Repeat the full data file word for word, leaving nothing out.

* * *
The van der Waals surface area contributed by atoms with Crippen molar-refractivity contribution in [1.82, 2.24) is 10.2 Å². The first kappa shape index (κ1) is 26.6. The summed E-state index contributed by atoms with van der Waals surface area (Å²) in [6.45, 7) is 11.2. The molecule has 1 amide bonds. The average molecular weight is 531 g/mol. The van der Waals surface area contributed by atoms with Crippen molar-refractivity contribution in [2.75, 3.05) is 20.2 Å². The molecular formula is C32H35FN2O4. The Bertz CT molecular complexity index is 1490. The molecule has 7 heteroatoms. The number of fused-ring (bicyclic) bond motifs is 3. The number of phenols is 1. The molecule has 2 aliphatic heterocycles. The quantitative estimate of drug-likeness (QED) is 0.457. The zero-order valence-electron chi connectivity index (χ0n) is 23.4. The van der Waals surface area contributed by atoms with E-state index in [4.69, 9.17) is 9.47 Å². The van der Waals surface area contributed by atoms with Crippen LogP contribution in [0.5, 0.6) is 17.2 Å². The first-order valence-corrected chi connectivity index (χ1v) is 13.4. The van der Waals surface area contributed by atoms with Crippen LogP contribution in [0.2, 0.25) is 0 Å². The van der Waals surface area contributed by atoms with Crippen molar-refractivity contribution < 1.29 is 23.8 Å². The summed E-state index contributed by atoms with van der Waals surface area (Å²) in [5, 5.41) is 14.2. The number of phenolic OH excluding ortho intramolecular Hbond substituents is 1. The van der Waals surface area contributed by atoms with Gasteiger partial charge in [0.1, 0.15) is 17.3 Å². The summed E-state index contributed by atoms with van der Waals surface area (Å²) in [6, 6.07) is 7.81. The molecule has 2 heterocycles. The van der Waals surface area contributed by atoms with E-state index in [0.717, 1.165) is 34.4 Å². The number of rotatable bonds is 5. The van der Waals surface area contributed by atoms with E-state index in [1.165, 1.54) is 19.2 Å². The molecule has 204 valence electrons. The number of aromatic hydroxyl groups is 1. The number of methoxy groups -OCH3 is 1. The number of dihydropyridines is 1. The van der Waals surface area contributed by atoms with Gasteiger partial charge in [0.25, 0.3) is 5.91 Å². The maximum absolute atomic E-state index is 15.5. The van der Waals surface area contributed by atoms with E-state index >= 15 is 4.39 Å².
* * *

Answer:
The van der Waals surface area contributed by atoms with Crippen molar-refractivity contribution in [1.82, 2.24) is 10.2 Å². The first kappa shape index (κ1) is 26.6. The summed E-state index contributed by atoms with van der Waals surface area (Å²) in [6.45, 7) is 11.2. The molecule has 1 amide bonds. The average molecular weight is 531 g/mol. The van der Waals surface area contributed by atoms with Crippen molar-refractivity contribution in [2.75, 3.05) is 20.2 Å². The molecular formula is C32H35FN2O4. The Bertz CT molecular complexity index is 1490. The molecule has 7 heteroatoms. The number of fused-ring (bicyclic) bond motifs is 3. The number of phenols is 1. The molecule has 2 aliphatic heterocycles. The quantitative estimate of drug-likeness (QED) is 0.457. The zero-order valence-electron chi connectivity index (χ0n) is 23.4. The van der Waals surface area contributed by atoms with E-state index in [4.69, 9.17) is 9.47 Å². The van der Waals surface area contributed by atoms with Crippen LogP contribution in [0.5, 0.6) is 17.2 Å². The first-order valence-corrected chi connectivity index (χ1v) is 13.4. The van der Waals surface area contributed by atoms with Crippen LogP contribution in [0.2, 0.25) is 0 Å². The van der Waals surface area contributed by atoms with Crippen molar-refractivity contribution < 1.29 is 23.8 Å². The summed E-state index contributed by atoms with van der Waals surface area (Å²) in [5, 5.41) is 14.2. The number of phenolic OH excluding ortho intramolecular Hbond substituents is 1. The van der Waals surface area contributed by atoms with Gasteiger partial charge in [0.1, 0.15) is 17.3 Å². The summed E-state index contributed by atoms with van der Waals surface area (Å²) in [6, 6.07) is 7.81. The molecule has 2 heterocycles. The van der Waals surface area contributed by atoms with E-state index in [0.717, 1.165) is 34.4 Å². The number of rotatable bonds is 5. The van der Waals surface area contributed by atoms with E-state index in [1.165, 1.54) is 19.2 Å². The molecule has 204 valence electrons. The number of aromatic hydroxyl groups is 1. The number of methoxy groups -OCH3 is 1. The number of dihydropyridines is 1. The van der Waals surface area contributed by atoms with Gasteiger partial charge in [0.25, 0.3) is 5.91 Å². The maximum absolute atomic E-state index is 15.5. The van der Waals surface area contributed by atoms with E-state index >= 15 is 4.39 Å².